All of the current (100 μA) to be flown by the constant current source ie is supplied through the NMOS transistor N3, whereas all of the current (100 μA) to be flown by the constant current source if is supplied through the NMOS transistor N4. Therefore, the current flowing into the constant current sources ie and if does not flow through the resistor element Rc. Thereby, the voltage difference between both ends of the resistor element Rc becomes 0V. As a result, the source terminals of the NMOS transistors N3, N4 have the same voltage.

In addition, since the NMOS transistors N3, N4 are of the same transistor size, the gate-source voltage of the NMOS transistor N3 and the gate-source voltage of the NMOS transistor N4 operate at the same voltage. Therefore, the gate voltage of the NMOS transistor N3 and the gate voltage of the NMOS transistor N4 must have the same value.

The op-amp OP operates such that the gate voltages of the NMOS transistor N3 and the NMOS transistor N4 become equal to each other. Since the signal ground terminal SG, which is the gate voltage of the NMOS transistor N4, is 2.0V, the op-amp OP operates such that the feedback terminal FB, which is the gate voltage of the NMOS transistor N3, becomes 2.0V, and the voltage value of the output terminal OUT becomes 2.0V.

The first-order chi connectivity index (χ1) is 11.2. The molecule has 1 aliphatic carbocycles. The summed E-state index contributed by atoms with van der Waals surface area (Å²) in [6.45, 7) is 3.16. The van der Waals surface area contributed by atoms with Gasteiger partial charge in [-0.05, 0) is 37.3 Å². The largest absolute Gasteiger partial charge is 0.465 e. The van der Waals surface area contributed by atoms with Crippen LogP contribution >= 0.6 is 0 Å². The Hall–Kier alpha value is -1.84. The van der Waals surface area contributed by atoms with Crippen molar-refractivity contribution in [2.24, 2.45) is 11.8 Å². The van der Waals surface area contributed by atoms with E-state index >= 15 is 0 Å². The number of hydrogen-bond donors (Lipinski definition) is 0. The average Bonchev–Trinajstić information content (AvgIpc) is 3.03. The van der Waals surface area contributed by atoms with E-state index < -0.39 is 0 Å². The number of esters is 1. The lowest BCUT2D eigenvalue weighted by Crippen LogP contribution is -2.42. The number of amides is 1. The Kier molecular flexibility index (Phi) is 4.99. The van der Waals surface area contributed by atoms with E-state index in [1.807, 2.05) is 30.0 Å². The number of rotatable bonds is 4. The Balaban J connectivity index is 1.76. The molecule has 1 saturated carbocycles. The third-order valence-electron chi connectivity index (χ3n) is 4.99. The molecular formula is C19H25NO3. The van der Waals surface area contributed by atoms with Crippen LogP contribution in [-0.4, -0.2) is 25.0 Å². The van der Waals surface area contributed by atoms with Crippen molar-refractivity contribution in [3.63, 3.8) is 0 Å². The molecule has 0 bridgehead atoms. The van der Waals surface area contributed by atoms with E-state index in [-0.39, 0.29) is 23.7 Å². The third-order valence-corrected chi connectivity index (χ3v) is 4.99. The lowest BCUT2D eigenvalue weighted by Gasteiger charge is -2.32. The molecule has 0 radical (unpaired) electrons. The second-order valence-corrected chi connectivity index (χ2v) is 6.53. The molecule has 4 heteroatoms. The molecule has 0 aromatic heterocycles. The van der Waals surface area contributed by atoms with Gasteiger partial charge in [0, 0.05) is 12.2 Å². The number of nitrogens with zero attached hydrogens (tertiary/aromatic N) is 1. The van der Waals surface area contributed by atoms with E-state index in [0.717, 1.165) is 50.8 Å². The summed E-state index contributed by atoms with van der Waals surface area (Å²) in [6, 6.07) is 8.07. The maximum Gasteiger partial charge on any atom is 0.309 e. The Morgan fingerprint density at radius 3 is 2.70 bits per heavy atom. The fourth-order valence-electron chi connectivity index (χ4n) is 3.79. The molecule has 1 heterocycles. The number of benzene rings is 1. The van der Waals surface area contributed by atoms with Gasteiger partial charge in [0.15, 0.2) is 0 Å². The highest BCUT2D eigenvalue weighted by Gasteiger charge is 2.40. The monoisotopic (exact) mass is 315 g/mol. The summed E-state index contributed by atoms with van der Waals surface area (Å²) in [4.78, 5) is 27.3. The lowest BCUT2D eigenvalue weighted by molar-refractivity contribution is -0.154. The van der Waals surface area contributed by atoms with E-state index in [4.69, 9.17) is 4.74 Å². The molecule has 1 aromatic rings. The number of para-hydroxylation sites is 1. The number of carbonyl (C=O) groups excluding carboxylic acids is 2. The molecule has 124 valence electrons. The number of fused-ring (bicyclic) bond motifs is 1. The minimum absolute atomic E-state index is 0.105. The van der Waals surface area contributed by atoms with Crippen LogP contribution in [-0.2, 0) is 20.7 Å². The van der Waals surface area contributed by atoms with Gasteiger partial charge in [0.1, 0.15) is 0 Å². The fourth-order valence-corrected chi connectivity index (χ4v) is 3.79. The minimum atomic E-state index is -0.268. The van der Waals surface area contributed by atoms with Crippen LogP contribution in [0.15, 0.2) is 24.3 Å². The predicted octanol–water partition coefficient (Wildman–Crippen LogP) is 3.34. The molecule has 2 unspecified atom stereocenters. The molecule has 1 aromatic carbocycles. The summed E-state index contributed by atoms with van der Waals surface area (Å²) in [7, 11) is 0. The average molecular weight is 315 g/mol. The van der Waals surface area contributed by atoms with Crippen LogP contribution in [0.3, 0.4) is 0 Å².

The second supply voltage VH and second ground voltage GND supplied to the op-amp OP are set independently of the first supply voltage AVD and the first ground voltage AVS which are supplied to the first differential pair having the NMOS transistors N1, N2 connected to the input terminals IM, IP, respectively. Therefore, the reference voltage esg applied to the signal ground terminal SG is not limited to 2.0V but can be arbitrarily set, and an output signal within a voltage range corresponding to the set reference voltage is output from the feedback terminal FB (output terminal OUT).